Beyond The Sky And Everywhere

Almighty God, whose blessed Son our Savior Jesus Christ ascended far above all heavens that he might fill all things: Mercifully give us faith to perceive that, according to his promise, he abides with his Church on earth, even to the end of the ages; through Jesus Christ our Lord, who lives and reigns with you and the Holy Spirit, one God, in glory everlasting. Amen.
Collect for Ascension Day from the 1979 BCP

For today’s feast we post a reflection by Michael Ramsey (1904-1988), the 100th Archbishop of Canterbury from 1961 until 1974, and a prayer from Meditative Prayers for Today by Adam Bittleston (1911-1989). Bittleston earned his degree in Oxford in philosophy, politics and economics. In 1935 he was ordained a priest in the Christian Community. He was a close friend of William Golding.

For the biblical writers and for much Christian thought in post- biblical times, heaven or the other world was a place beyond the sky. Thither Christ had gone up at his Ascension, and there the saints reigned with him in dazzling light. It was another world re­lated to this world astronomically, which really meant that it was part of this world.

Yet within this language of locality, just because it was language about God, there was present something which strained it and turned it into the symbol of realities which transcended locality altogether: the supremacy of Christ everywhere, and the union of Christians with God through him. The right hand of God meant no local activity, but a symbol of God’s sovereign power. The Ascen­sion of Christ meant a presence unrestricted: if he is here, he is there; if he is there, he is everywhere. God being “above” meant a relation no less describable as “within”. The spatial conception of the “other world” lingered, but the heart of Christian belief knew from the beginning that it was only using symbols for the God- Christ-mankind relationship beyond locality.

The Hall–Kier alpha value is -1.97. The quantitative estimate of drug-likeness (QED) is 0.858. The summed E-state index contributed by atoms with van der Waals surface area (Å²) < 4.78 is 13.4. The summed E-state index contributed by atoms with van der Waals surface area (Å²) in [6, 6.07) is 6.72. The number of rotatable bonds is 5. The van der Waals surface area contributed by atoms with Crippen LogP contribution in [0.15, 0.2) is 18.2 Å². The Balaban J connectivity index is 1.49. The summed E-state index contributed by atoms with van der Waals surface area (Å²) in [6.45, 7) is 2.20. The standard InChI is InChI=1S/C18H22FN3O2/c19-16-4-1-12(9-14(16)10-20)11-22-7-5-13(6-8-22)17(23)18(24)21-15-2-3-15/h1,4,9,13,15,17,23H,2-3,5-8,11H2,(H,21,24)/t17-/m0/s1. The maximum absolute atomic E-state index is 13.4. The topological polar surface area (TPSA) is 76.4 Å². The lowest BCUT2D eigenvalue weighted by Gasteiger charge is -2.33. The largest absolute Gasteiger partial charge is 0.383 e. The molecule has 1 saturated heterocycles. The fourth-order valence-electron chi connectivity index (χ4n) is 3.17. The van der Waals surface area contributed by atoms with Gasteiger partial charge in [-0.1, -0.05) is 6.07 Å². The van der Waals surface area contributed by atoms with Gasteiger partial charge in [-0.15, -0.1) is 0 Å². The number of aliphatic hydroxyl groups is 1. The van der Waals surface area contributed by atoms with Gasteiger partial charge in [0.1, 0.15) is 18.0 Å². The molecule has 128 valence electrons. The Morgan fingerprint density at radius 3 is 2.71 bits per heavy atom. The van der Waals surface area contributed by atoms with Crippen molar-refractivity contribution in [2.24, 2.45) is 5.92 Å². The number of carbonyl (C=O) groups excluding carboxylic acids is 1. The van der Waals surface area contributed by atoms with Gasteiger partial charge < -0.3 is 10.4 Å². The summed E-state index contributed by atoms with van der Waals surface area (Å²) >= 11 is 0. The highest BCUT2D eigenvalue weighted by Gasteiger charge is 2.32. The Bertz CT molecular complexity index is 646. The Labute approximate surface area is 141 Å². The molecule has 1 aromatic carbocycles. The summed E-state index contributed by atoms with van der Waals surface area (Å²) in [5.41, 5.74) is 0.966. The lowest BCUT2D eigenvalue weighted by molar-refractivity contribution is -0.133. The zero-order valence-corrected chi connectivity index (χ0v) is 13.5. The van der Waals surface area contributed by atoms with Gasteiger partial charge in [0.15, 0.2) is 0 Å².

So the “otherness” of the other world is not that of a structure standing over against this world. It is the otherness of man’s life with God, invisible, present already, and leading to a destiny after death. Just as the approach to the belief in immortality is through belief in God (“God is the strength of my life and my portion for ever”), so man knows of and approaches the “other world” through fellowship with God, a fellowship which is the other world’s essential content.

That other world—heaven—has God’s own glory, reflected in his perfected children, as its very essence: quem nosse vivere est (whom to know is to live). Hence no language suffices to describe it, since to describe it is to describe God whose reflection it is.

Source: Margaret Duggan, ed., “Through the Year with Micheal Ramsey. Devotional Readings for Every Day”, London 1975, p. 100-101.

The prayer by Bittleston:


Depiction of the Ascension (1516) from the altar in the Notre Dame de la Houssaye chapel in Pontivy, Bretagne, France. Jesus is disappearing from the sight of the present. At the same time, however, he is among them (please note the figure in red clothing looking at us – it is him).

The clouds receive
The Risen Christ
That He may rule
The world of Life.

Witness of Him
We seek in earth
Where waters bear
The spirits grace.

The moving air
And songs of birds
Say in the light
He has a home.

And blossoms feel
The loving flames
He sendeth them
As messengers.

Between men’s hearts
Strengthen the love —
O Lord of bread,
Giver of wine!

That in the world
Thou fillest now
As Spirit-Sun,
We lift our sight!

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